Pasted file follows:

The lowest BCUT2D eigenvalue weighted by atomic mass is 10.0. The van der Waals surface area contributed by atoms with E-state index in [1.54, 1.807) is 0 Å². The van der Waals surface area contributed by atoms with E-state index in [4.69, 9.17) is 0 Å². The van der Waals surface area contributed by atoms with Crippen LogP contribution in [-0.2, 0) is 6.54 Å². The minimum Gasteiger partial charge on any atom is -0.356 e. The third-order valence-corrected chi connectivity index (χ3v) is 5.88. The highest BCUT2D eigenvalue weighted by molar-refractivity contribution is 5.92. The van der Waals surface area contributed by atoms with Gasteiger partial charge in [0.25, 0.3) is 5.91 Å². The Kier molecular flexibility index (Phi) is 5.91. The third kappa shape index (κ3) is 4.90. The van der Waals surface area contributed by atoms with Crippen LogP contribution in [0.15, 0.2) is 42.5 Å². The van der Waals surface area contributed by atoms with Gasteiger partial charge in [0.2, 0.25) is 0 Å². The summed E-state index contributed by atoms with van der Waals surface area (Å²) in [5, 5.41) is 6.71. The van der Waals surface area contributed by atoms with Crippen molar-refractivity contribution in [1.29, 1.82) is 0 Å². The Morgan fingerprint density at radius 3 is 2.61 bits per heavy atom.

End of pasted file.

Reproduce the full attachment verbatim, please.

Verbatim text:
The lowest BCUT2D eigenvalue weighted by atomic mass is 10.0. The van der Waals surface area contributed by atoms with E-state index in [1.54, 1.807) is 0 Å². The van der Waals surface area contributed by atoms with E-state index in [4.69, 9.17) is 0 Å². The van der Waals surface area contributed by atoms with Crippen LogP contribution in [-0.2, 0) is 6.54 Å². The minimum Gasteiger partial charge on any atom is -0.356 e. The third-order valence-corrected chi connectivity index (χ3v) is 5.88. The highest BCUT2D eigenvalue weighted by molar-refractivity contribution is 5.92. The van der Waals surface area contributed by atoms with Gasteiger partial charge in [0.25, 0.3) is 5.91 Å². The Kier molecular flexibility index (Phi) is 5.91. The third kappa shape index (κ3) is 4.90. The van der Waals surface area contributed by atoms with Crippen LogP contribution in [0.15, 0.2) is 42.5 Å². The van der Waals surface area contributed by atoms with Gasteiger partial charge in [0.2, 0.25) is 0 Å². The summed E-state index contributed by atoms with van der Waals surface area (Å²) in [5, 5.41) is 6.71. The van der Waals surface area contributed by atoms with Crippen molar-refractivity contribution in [1.29, 1.82) is 0 Å². The Morgan fingerprint density at radius 3 is 2.61 bits per heavy atom.